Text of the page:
1. ## Brownian Motion

Hi all, I need help with a question.

Let B(t), t>= 0 be a standard Brownian motion and let u, v, w > 0. Calculate E[B(u) B(u+v) B(u+v+w)], using the fact that for a zero mean normal random variable Z, E[Z^3] = 0.

I tried to do this question by breaking up the brownian motions, i.e. B(u+v) = B(u) + (B(u+v) - B(u)) and B(u+v+w) = B(u) + (B(u+v) - B(u)) + (B(u+v+w) - B(u+v)), and then putting them into the expectation.

I got

E[B(u) B(u+v) B(u+v+w)] = E[ B(u) (B(u) + (B(u+v) - B(u))) (B(u) + (B(u+v) - B(u)) + (B(u+v+w) - B(u+v))) ]

and then expanding the terms, I got

E[B(u)^3] + E[ B(u)^2 (B(u+v) - B(u)) ] + E[ B(u)^2 (B(u+v+w) - B(u+v)) ] +
E[ B(u)^2 (B(u+v) - B(u)) ] + E[ B(u) (B(u+v) - B(u))^2 ] + E[B(u)] E[B(u+v) - B(u)] E[B(u+v+w) - B(u+v)]
= 2 E[ B(u)^2 (B(u+v) - B(u)) ] + E[ B(u)^2 (B(u+v+w) - B(u+v)) ] + E[ B(u) (B(u+v) - B(u))^2 ]

since the brownian motions in the last term are independent of one another and E[B(u)] = 0.

Up to here, I'm stuck as I'm not sure how to handle the square terms.

Am I correct up to this point? If I am, how should I continue?

Thank you.

Regards,
Rayne

2. Originally Posted by lancer6238
Hi all, I need help with a question.

Let B(t), t>= 0 be a standard Brownian motion and let u, v, w > 0. Calculate E[B(u) B(u+v) B(u+v+w)], using the fact that for a zero mean normal random variable Z, E[Z^3] = 0.

I tried to do this question by breaking up the brownian motions, i.e. B(u+v) = B(u) + (B(u+v) - B(u)) and B(u+v+w) = B(u) + (B(u+v) - B(u)) + (B(u+v+w) - B(u+v)), and then putting them into the expectation.

I got

E[B(u) B(u+v) B(u+v+w)] = E[ B(u) (B(u) + (B(u+v) - B(u))) (B(u) + (B(u+v) - B(u)) + (B(u+v+w) - B(u+v))) ]

and then expanding the terms, I got

E[B(u)^3] + E[ B(u)^2 (B(u+v) - B(u)) ] + E[ B(u)^2 (B(u+v+w) - B(u+v)) ] +
E[ B(u)^2 (B(u+v) - B(u)) ] + E[ B(u) (B(u+v) - B(u))^2 ] + E[B(u)] E[B(u+v) - B(u)] E[B(u+v+w) - B(u+v)]
= 2 E[ B(u)^2 (B(u+v) - B(u)) ] + E[ B(u)^2 (B(u+v+w) - B(u+v)) ] + E[ B(u) (B(u+v) - B(u))^2 ]

since the brownian motions in the last term are independent of one another and E[B(u)] = 0.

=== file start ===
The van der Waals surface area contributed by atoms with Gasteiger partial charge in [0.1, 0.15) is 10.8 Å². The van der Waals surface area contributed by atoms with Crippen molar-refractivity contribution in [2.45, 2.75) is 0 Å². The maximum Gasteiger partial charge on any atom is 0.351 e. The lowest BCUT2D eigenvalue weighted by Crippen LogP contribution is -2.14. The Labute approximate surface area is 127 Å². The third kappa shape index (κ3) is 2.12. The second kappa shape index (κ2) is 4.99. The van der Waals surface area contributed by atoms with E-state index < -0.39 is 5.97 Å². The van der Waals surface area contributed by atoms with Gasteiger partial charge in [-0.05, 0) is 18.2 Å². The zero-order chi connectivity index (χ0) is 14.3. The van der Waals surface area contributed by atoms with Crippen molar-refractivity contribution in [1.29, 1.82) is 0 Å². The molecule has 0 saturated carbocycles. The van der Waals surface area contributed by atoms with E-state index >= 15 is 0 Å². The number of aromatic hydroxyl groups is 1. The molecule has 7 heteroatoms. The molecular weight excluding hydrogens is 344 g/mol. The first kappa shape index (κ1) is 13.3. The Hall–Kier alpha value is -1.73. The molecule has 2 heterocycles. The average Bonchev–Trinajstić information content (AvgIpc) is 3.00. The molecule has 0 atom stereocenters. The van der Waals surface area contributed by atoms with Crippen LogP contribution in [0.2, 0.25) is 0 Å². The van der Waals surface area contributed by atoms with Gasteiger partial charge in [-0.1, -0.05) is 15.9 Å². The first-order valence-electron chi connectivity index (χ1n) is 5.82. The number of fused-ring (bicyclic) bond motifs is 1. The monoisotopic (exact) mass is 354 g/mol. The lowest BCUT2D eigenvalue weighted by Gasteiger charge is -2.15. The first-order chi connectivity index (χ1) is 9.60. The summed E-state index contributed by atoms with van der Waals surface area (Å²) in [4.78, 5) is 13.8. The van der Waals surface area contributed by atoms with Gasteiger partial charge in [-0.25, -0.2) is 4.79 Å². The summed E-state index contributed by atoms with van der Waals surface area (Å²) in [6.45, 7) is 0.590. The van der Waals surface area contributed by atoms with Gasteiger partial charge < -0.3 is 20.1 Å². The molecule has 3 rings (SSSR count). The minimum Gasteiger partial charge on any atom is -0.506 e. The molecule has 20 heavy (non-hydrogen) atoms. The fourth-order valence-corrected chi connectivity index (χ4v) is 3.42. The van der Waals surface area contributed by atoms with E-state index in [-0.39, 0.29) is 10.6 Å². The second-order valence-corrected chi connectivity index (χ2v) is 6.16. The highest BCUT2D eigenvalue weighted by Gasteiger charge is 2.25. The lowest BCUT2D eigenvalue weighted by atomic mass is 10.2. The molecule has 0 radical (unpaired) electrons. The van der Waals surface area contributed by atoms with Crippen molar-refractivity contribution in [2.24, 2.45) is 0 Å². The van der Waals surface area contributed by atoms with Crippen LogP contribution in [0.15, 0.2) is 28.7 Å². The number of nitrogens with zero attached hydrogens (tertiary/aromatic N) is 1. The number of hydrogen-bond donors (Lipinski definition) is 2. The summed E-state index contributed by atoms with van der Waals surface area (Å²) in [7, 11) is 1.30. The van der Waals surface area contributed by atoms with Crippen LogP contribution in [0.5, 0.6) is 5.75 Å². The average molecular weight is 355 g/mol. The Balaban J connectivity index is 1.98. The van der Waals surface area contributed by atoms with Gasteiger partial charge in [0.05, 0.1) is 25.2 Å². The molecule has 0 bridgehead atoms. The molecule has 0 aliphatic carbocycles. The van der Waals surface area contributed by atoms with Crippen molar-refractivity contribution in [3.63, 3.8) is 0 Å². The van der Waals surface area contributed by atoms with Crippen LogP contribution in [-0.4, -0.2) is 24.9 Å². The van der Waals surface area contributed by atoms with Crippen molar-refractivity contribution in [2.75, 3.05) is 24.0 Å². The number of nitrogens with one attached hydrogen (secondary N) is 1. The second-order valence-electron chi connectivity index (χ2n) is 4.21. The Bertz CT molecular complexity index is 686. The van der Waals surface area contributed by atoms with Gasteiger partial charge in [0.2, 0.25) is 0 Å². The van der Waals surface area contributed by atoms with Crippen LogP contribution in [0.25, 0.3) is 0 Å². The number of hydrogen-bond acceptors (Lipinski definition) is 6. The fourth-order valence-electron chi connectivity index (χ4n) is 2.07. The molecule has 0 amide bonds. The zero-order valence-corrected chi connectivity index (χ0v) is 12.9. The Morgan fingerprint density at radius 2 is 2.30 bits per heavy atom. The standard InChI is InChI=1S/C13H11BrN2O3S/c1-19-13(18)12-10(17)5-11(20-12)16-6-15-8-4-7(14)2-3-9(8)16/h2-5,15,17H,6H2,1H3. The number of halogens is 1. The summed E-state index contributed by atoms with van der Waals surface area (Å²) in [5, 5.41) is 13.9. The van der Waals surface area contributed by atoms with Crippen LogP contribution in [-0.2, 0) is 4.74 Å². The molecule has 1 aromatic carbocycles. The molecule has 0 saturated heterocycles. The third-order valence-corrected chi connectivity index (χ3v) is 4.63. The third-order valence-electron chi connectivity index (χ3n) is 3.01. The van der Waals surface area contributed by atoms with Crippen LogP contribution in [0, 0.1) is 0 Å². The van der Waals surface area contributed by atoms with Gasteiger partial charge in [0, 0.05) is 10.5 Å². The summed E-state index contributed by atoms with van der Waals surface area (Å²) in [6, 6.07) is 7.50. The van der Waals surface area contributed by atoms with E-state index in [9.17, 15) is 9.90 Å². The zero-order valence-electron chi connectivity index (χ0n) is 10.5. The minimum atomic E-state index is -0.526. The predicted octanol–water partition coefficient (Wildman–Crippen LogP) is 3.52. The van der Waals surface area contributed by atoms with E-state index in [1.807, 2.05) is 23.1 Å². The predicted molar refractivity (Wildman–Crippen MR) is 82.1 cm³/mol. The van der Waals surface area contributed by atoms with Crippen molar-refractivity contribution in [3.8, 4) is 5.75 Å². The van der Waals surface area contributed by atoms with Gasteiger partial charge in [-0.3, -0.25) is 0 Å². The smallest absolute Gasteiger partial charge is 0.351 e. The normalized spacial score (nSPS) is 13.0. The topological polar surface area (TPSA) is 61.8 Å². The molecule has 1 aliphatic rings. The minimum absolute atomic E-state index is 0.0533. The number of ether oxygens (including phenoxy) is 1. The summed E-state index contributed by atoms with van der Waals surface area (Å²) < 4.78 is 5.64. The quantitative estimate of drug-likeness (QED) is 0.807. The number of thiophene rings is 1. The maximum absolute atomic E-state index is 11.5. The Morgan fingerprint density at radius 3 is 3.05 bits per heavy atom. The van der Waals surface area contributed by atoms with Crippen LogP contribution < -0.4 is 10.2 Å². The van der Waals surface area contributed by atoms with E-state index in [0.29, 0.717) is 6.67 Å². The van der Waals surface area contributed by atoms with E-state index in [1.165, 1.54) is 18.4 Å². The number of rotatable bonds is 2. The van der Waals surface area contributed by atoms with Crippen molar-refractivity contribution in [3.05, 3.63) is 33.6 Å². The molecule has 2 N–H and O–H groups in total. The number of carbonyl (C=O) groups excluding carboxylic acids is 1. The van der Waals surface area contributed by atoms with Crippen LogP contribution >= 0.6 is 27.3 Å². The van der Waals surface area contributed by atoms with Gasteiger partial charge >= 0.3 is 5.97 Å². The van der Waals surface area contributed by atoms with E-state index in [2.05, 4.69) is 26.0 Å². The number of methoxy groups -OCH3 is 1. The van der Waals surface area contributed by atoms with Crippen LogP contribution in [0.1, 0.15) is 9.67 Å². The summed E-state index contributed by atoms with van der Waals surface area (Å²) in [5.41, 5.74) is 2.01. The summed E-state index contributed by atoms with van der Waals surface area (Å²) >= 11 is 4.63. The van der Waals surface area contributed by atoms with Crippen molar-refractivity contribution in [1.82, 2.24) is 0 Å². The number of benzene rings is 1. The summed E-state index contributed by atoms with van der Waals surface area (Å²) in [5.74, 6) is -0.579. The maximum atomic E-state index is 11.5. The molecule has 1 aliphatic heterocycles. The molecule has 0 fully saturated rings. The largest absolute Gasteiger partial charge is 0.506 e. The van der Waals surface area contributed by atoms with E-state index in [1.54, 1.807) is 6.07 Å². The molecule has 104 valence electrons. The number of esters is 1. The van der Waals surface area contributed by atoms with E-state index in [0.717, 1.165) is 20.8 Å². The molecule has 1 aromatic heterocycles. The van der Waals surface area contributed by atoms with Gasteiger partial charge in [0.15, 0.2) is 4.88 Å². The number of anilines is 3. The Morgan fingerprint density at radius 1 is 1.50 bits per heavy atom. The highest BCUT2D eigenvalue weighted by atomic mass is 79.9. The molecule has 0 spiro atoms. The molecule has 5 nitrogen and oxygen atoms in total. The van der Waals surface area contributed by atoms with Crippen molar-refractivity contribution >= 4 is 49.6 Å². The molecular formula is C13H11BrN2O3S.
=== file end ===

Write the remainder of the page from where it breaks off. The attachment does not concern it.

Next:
Up to here, I'm stuck as I'm not sure how to handle the square terms.

Am I correct up to this point? If I am, how should I continue?

Thank you.

Regards,
Rayne
Hi. Your original idea is correct, but the notation makes it difficult to see what to do. I suggest this:

Let X = B(u), Y = B(u+v) - B(u), Z = B(u+v+w) - B(u+v).

Then you want to evaluate

E[X(X+Y)(X+Y+Z)] = E[X^3] + 2E[X^2 Y] + E[X Y^2] + E[X^2 Z] + E[XYZ].

Which of the three properties defining Brownian Motion allows you to factor E[XYZ] and the terms with squares into simpler expressions that can be immediately evaluated using the other two properties of Brownian Motion?

3. Originally Posted by JakeD
Hi. Your original idea is correct, but the notation makes it difficult to see what to do. I suggest this:

Let X = B(u), Y = B(u+v) - B(u), Z = B(u+v+w) - B(u+v).

Then you want to evaluate

E[X(X+Y)(X+Y+Z)] = E[X^3] + 2E[X^2 Y] + E[X Y^2] + E[X^2 Z] + E[XYZ].

Which of the three properties defining Brownian Motion allows you to factor E[XYZ] and the terms with squares into simpler expressions that can be immediately evaluated using the other two properties of Brownian Motion?
I wasn't sure that X^2 Y, X Y^2 and X^2 Z were independent of each other (i.e. X and Y in the first 2 cases and X and Z in the last case) because of the squares. So if the expression can be factorized into

E[X(X+Y)(X+Y+Z)] = E[X^3] + 2E[X^2] E[Y] + E[X] E[Y^2] + E[X^2] E[Z] + E[X]E[Y]E[Z]

then I should get E[X(X+Y)(X+Y+Z)] = 0 since
E[X^3] = E[X] = E[Y] = E[Z] = 0?

4. Originally Posted by lancer6238
I wasn't sure that X^2 Y, X Y^2 and X^2 Z were independent of each other (i.e. X and Y in the first 2 cases and X and Z in the last case) because of the squares. So if the expression can be factorized into

E[X(X+Y)(X+Y+Z)] = E[X^3] + 2E[X^2] E[Y] + E[X] E[Y^2] + E[X^2] E[Z] + E[X]E[Y]E[Z]

then I should get E[X(X+Y)(X+Y+Z)] = 0 since
E[X^3] = E[X] = E[Y] = E[Z] = 0?
That is the answer, but you do not need that X^2 and Y and the like are independent. What matters is that the independence of X and Y implies E[X^2 Y] = E[X^2] E[Y]. You should be able to show that easily just by evaluating the two sides using the definitions of expectation and independence.